Kari’s Law Rules Go into Effect on Jan. 6

The FCC Kari’s Law order will become effective on January 6, 2020, now that it has been published in the Federal Register. Kari’s Law and the RAY BAUM’S Act require enhanced 911 features to be installed in communications networks and multi-line telephone systems (MLTS) (see JSI’s October 14 e-Lert for more details).


  1. Companies should validate that, effective January 6, 2020, their networks transmit all originating numbers, including station numbers, to the PSAP for 911 calls from MLTS systems.
  2. All companies that sell, lease, install, or manage MLTS systems, including hosted services, need to ensure that any system manufactured or installed after February 16, 2020:
  • Default equipment routing is pre-configured to allow 911 calling;
  • Does not require the customer to dial additional digits to reach a 911 PSAP, such as “9”;
  • Sends a notification to a centralized MLTS location at the same time the 911 call is initiated. These requirements include remote host workers in addition to the worker at the main office of an end user. Some companies may have some difficulty sending the 911 call notification to the centralized MLTS location.
  1. The installer or MLTS system manager (the ILEC or CLEC could be considered an installer or manager of a system) must configure the system to convey the dispatchable locations of the caller to the PSAP by January 6, 2021 for on-premises fixed locations and by January 6, 2022, for non-fixed devices and off-premises devices associated with the MLTS system (dates subject to OMB approval).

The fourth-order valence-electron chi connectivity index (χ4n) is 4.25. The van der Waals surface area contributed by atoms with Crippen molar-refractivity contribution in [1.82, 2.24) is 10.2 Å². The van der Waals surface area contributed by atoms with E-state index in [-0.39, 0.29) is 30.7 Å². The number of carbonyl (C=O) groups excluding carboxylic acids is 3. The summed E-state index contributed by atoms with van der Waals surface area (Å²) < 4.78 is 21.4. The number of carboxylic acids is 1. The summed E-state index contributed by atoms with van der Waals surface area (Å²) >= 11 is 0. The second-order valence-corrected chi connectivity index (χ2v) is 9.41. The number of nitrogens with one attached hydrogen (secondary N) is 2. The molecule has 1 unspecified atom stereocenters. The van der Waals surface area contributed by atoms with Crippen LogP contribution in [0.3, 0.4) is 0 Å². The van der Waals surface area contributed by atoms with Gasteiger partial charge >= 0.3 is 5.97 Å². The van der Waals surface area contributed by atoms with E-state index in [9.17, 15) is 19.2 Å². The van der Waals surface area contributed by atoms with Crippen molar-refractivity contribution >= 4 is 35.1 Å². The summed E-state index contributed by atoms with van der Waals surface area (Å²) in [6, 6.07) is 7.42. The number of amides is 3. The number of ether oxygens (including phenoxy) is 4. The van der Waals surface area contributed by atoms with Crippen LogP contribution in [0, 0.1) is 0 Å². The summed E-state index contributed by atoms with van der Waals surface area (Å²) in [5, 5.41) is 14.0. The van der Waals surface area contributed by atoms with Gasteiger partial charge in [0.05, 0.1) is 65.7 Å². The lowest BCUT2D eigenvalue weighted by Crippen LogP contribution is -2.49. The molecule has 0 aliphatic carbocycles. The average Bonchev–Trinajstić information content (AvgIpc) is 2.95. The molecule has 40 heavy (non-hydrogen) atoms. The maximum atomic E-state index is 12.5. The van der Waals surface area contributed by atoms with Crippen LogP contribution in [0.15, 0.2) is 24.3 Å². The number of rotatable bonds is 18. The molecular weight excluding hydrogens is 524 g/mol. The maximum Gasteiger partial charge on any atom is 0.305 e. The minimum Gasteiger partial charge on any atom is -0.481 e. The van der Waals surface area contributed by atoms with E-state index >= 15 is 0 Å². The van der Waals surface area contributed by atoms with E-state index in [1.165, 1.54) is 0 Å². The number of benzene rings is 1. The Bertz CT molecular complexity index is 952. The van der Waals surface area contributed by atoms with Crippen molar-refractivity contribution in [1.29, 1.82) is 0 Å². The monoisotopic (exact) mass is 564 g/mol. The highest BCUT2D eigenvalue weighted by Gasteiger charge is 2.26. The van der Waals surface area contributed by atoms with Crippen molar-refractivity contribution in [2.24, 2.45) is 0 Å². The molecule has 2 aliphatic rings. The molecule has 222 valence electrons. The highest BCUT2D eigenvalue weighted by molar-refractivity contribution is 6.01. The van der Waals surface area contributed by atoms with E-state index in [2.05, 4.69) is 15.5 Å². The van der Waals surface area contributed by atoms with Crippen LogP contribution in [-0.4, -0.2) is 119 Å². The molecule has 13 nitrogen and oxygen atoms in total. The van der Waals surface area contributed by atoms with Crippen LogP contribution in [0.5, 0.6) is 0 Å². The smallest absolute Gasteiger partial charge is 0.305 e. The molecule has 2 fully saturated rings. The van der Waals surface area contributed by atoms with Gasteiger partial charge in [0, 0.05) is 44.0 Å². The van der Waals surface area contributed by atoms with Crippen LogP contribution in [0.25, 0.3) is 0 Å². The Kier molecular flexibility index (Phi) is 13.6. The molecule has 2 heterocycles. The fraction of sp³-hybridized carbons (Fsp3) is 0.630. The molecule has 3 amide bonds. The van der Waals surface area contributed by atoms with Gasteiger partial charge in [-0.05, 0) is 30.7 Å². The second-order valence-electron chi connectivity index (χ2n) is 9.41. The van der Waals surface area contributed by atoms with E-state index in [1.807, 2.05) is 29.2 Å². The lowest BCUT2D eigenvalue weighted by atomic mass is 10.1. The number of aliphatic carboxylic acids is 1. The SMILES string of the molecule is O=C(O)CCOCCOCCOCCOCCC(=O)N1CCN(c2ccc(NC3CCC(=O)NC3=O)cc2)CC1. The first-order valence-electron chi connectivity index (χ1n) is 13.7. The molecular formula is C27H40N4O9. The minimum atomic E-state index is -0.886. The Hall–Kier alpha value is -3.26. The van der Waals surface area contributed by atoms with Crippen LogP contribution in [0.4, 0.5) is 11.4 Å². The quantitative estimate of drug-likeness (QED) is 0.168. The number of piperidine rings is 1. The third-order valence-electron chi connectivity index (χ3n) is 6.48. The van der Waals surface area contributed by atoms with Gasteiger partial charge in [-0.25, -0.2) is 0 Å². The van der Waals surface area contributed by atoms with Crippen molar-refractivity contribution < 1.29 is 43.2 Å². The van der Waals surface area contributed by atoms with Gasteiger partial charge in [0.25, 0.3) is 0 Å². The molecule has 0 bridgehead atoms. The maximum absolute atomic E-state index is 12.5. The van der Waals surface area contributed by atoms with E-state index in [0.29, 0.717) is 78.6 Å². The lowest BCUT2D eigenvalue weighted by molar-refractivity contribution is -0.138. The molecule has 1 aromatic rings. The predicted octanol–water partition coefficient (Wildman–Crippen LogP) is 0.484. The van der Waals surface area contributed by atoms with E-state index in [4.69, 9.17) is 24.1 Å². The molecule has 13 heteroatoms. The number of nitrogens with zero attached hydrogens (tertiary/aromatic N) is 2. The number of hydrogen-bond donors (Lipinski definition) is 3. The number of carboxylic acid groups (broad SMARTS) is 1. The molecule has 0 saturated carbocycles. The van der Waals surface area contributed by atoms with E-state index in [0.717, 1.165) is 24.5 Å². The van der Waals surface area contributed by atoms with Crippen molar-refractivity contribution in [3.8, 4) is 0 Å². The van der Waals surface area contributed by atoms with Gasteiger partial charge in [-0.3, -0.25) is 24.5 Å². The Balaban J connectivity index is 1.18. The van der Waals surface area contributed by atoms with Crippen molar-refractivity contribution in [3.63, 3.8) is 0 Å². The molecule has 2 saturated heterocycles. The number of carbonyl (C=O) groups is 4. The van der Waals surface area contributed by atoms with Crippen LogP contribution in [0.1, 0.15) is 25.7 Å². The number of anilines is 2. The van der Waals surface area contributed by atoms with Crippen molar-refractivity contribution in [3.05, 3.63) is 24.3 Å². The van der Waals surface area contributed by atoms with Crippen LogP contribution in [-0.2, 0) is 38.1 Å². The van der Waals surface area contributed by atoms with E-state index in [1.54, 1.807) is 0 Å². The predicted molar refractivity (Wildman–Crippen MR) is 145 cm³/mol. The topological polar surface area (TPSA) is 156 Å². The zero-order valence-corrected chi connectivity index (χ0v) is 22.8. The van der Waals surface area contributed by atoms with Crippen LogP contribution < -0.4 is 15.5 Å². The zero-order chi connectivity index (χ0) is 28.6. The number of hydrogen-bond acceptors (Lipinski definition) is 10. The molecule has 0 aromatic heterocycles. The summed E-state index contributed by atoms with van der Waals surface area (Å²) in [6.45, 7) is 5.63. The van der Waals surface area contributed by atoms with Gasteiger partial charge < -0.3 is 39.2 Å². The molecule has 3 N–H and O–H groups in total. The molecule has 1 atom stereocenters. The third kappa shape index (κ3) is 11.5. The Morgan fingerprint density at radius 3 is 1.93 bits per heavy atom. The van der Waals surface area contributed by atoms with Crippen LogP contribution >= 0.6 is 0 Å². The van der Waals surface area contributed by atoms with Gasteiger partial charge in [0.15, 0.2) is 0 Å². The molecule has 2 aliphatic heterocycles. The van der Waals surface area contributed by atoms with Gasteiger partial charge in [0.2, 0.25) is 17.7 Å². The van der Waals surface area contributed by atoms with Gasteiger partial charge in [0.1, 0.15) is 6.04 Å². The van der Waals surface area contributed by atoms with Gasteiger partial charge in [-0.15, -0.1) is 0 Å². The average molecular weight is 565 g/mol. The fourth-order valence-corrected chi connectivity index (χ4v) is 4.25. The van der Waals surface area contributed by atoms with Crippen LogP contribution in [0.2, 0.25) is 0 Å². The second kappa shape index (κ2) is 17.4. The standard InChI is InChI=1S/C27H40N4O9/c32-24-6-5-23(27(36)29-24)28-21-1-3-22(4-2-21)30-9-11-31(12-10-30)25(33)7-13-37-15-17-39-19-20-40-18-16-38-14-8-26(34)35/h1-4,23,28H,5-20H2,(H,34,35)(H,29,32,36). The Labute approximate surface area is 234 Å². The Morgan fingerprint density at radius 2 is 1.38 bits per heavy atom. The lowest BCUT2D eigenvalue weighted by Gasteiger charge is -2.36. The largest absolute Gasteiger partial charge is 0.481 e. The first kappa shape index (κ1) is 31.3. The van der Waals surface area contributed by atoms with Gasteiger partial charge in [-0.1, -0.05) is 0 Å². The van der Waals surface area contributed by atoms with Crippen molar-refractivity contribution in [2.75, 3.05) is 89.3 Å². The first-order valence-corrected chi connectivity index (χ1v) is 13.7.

Although there is some time to implement the dispatchable locations, JSI recommends that companies start now to look at their capabilities of providing automatic location information. This information can be a valid address, a coordinate of the end user, and may include additional information within a building such as the zone, floor, or room number.

Most of the Kari’s Law requirements apply to new systems, but if a system is upgraded it also may fall under the new rules. The FCC is encouraging “best practices” to be implemented. Best practice can include educating customers on how to implement the 911 call notification feature and how to better identify a dispatchable location.

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